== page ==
It’s not a chance to take. The path is preordained: to think this is to be that. Don’t go there. Don’t be like that. Supreme Court Justice Roberts simply forgot the right words to swear in our first black President. He was probably nervous. Don’t go there. Don’t be like that.

So if white people are not allowed to use the n-word, and we know that is a understanding rarely disregarded, then apparently black people are not allowed to use the r-word or, in news jargon, play the race card. But sometimes, I have found, you have to hazard a little insanity.

* * *

I once had a colleague who wrote what some readers perceived to be a racist poem. When I first read it I thought, “What?”


Why I stuttered I don’t know but sometimes the purity of an emotion gets tripped-up by thought: This poem is an exploration of narcissism in our society, a parody, perhaps. Nonetheless, certain phrases from the poem stuck in my craw. Phrases like “I couldn’t help wanting / the white girl,” this “tough European blond,” “to come out on top, / because she was one of my kind, my tribe, / with her pale eyes and thin lips” were being “pitted” against phrases like “so big and so black,” “big black girl from Alabama” with “cornrowed hair and Zulu bangles on her arms” and “some outrageous name like Vondella Aphrodite.” Were these phrases intended as a performance of the n-road?

I let the book close on the desk and stared out the window through non-existent trees. There is a parking lot out there. And though my emotions can at times feel wrongheaded, sometimes you just have to say it—what the fuck? It took me a minute, the kind that folds out into months, to get over the actual words on the page.

When I brought my gaze back to the poem, rereading, it occurred to me the poet was outing a certain kind of white thought. I already knew the nice white lady and her husband who always held the door open for me (thank you) might be thinking of me as the “so big and so black,” “big black girl from Alabama,” but I wanted my colleague to tell them right there in his poem that that kind of thinking…well, it’s just not right. But his point, it seemed, was this was whiteness thinking, surely not all of whiteness, and the black girl as “unintimidated” as she was was simply a sign of the end of the twentieth century. Lord, the times they are a changing. And for this brand of whiteness that is where that thinking stopped.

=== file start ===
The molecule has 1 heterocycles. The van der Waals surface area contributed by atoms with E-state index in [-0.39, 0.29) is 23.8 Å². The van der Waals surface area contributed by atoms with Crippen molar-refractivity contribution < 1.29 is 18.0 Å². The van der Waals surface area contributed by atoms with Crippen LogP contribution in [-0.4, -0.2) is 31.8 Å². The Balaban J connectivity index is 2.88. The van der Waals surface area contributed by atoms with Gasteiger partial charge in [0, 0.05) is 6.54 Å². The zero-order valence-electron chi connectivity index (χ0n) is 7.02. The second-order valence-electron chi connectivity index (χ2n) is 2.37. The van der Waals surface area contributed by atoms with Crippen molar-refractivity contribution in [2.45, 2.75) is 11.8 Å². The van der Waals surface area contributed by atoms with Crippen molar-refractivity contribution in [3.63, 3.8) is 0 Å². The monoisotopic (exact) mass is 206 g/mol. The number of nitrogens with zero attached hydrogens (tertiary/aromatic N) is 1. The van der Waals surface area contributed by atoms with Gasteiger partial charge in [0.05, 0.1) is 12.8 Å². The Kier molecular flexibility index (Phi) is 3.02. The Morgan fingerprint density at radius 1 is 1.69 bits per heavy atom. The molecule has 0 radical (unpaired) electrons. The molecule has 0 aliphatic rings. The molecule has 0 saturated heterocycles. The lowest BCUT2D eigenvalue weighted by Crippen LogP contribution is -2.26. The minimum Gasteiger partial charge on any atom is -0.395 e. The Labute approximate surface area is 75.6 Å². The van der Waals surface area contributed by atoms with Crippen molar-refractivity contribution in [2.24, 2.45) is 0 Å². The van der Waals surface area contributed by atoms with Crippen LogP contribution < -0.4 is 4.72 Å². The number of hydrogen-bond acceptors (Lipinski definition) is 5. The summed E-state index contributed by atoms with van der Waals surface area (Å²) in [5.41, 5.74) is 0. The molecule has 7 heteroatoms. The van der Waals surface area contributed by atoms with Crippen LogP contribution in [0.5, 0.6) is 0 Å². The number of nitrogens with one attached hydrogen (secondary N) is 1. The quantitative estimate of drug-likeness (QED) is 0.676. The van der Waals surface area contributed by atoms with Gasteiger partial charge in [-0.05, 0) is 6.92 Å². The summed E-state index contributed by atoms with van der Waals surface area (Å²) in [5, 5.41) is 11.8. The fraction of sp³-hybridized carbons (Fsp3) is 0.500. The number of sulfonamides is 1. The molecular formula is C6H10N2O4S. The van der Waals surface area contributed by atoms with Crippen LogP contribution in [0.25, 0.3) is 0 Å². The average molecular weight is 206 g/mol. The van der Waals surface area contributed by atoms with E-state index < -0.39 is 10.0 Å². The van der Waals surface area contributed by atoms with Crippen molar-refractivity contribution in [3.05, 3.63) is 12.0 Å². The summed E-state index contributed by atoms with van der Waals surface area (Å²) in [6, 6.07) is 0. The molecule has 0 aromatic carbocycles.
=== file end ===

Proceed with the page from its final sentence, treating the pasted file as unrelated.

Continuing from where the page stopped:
* * *

When asked what his thinking was while working on the poem, my colleague said this poem is for white people. Did he mean it was for white people to see themselves and their thinking? He did not say that. He said it was for white people.

What I heard was, I don’t need to explain myself to you, black girl. And though the last time I looked in the mirror I looked like my black mother, and not how she looked when she was a child, I was transporting the language of the poem, black girl, to refer to myself, and getting even angrier. And though I realized this was me thinking as him, and not in fact him speaking, when offense is being taken offense is heard everywhere, even in the imagination.

And because I could taste the vomit of Reconstruction and slavery in the back of my throat, I wasn’t saying much, but he was starting to shout at me so in his imagination somebody else must have been speaking. Needless to say, before our conversation started it was over. I can still see myself back then confused at the rate of escalation, given that I was so used to everyone reassuring everyone that everyone accepted everyone and race didn’t matter. Who let America in the room? How did things get out of hand so quickly? I sometimes wonder if one of us had had the presence of mind to say, easy slave girl, slow down grand Wizard, could anyone have laughed.

* * *

As I walk across the parking lot I wonder why he didn’t just say his poem is for white people because it is calculated to make them feel uncomfortable in the grey areas. No one was calling for a lynching in this poem, which we all know as criminal, racist behavior, but this other thing, this lack of support for the American tennis player, this identifying by skin color with anyone else across the Atlantic simply because the one right in front of you has black skin and claims all the same rights, was that not too racism? I imagine there were a trillion ways to worry my question, which is to say, he might have treated me like a friendly colleague asking a real question since the book was in the bookstore without a Whites Only sticker.

I was black people and I, as his colleague, had taken the time to read his book as an act of collegial support and respect. Instantaneously, my collegial assumption, the visibility I was claiming, the shared space, seemed like his moment of what? What! In short, his answer sounded like fighting words. And they were. And they weren’t.